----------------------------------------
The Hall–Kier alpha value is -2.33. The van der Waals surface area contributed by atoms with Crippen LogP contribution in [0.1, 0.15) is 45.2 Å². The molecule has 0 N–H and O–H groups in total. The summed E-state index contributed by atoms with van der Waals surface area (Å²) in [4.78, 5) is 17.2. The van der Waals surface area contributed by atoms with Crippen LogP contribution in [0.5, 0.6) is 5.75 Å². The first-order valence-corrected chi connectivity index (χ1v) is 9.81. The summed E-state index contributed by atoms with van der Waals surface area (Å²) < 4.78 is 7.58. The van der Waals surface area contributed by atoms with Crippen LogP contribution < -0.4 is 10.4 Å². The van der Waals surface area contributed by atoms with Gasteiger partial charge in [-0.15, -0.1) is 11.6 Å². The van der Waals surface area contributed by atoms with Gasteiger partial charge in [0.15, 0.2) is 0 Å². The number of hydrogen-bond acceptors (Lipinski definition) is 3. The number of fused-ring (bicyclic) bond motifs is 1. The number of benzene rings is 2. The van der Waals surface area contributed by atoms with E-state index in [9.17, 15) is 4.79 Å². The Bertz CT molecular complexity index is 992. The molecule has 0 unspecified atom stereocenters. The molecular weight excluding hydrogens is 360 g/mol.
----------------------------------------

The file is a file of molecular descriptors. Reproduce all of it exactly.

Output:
The Hall–Kier alpha value is -2.33. The van der Waals surface area contributed by atoms with Crippen LogP contribution in [0.1, 0.15) is 45.2 Å². The molecule has 0 N–H and O–H groups in total. The summed E-state index contributed by atoms with van der Waals surface area (Å²) in [4.78, 5) is 17.2. The van der Waals surface area contributed by atoms with Crippen LogP contribution in [0.5, 0.6) is 5.75 Å². The first-order valence-corrected chi connectivity index (χ1v) is 9.81. The summed E-state index contributed by atoms with van der Waals surface area (Å²) < 4.78 is 7.58. The van der Waals surface area contributed by atoms with Crippen LogP contribution < -0.4 is 10.4 Å². The van der Waals surface area contributed by atoms with Gasteiger partial charge in [-0.15, -0.1) is 11.6 Å². The van der Waals surface area contributed by atoms with Gasteiger partial charge in [0.15, 0.2) is 0 Å². The number of hydrogen-bond acceptors (Lipinski definition) is 3. The number of fused-ring (bicyclic) bond motifs is 1. The number of benzene rings is 2. The van der Waals surface area contributed by atoms with E-state index in [9.17, 15) is 4.79 Å². The Bertz CT molecular complexity index is 992. The molecule has 0 unspecified atom stereocenters. The molecular weight excluding hydrogens is 360 g/mol.